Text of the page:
Attention, Grads: How to Find Your Dream Job

As another class of college seniors prepares to graduate this spring, many will be entering the workforce, perhaps for the first time. For those who have the luxury of being able to choose between different career paths, they’re likely grappling with questions like, “Should I work for love or money? When and how much should I work? What makes a life worth living outside of my 9-5?”

To help guide them, we’ve recruited two experts in the field. The first is Christopher Wong Michaelson, a PhD, business ethicist, and philosopher with 25 years of experience advising business leaders pursuing meaning and providing work with a purpose. The second is Jennifer Tosti-Kharas, another PhD, Wharton grad, and Professor of Management at Babson College. From their new book, Is Your Work Worth It? How to Think About Meaningful Work, we’ve pulled three tips to help recent grads — or anyone, for that matter — become more intentional about how they approach work.

When it comes to these choices, the stakes are high. In the book, Michaelson and Tosti-Kharas cite an economic study that suggested, “Many people were wasting what would be the most productive time of their lives doing work that was not worth living for.”

So how do you get it right?

Are you looking for a job, a career, or a calling?

When it comes to what you’re looking for employment-wise, Tosti-Kharas and Michaelson offer three main categories: a job, career, or calling.

A job is a means to an end rather than an end in itself. Ideally, it provides you with enough pay and time to find fulfillment outside of work hours. As the authors write, “Many people upon first entering the workforce view their work as job oriented, where work provides spending money and maybe a glimpse of the adult working world but not much else.” A common job in this category would be retail, service, or another minimum wage role.

Careers have a certain level of privilege and a ladder to climb — think, white-collar office workers. While this mindset can have negative connotations (you may be picturing the anti-hero from “Wolf of Wall Street”), people may find meaning in their ascension up the ranks of a company.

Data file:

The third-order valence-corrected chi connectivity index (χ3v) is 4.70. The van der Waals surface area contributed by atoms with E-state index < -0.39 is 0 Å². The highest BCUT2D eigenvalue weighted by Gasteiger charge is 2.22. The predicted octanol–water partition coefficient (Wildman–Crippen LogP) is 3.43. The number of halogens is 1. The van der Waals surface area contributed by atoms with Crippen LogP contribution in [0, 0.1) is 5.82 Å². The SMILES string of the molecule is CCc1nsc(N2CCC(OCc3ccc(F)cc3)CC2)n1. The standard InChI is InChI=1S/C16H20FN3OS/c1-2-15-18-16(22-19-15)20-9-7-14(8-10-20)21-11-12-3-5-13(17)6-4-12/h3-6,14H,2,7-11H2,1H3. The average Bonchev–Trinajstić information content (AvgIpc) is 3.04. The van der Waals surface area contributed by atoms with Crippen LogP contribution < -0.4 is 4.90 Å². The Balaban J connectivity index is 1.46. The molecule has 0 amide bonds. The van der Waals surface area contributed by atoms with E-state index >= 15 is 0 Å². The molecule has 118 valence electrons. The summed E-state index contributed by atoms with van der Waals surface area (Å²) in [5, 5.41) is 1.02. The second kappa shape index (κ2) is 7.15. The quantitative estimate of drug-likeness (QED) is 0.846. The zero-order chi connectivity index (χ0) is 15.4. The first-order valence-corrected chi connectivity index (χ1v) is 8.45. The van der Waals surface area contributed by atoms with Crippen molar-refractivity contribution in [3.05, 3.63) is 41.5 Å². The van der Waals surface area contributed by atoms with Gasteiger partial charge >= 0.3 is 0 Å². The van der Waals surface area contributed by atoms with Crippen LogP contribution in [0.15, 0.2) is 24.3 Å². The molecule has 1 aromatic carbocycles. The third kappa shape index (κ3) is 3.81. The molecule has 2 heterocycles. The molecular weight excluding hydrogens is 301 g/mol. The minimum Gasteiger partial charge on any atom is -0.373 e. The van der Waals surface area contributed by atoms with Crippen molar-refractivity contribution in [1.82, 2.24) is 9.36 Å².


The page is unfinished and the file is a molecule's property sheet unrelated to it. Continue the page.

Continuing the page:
A calling is work that is satisfying in and of itself and often contributes to society at large, whether it’s something like a non-profit, the arts, or medicine. Having a calling is practically expected these days, reflected in suggestions like, “Love what you do, and you’ll never work a day in your life.” However, it’s not necessarily the healthiest or the most realistic approach.

You can find fulfillment in a job, career, or calling, the authors stress, and you might cycle through all three as you move through different life phases. Whatever you choose, they offer the following advice: If you’re working primarily for money, consider whether you are being paid fairly relative to others and whether the day-to-day grind justifies whatever the money enables. If you’re working for advancement, think about whether it’s for your own personal status or a more holistic goal, like being able to afford vacations with your family. Similarly, if you’re pursuing a calling, consider what your work brings to others, not just to yourself.

Your favorite hobby may not be your dream job

For many, it’s the ultimate fantasy: quitting their 9-5, becoming their own boss, and pursuing full-time their lifelong passion. Especially in the age of social media, when seemingly everyone is renovating a van or opening their own online store, this can feel like the quickest road to professional nirvana. It’s not, the authors say.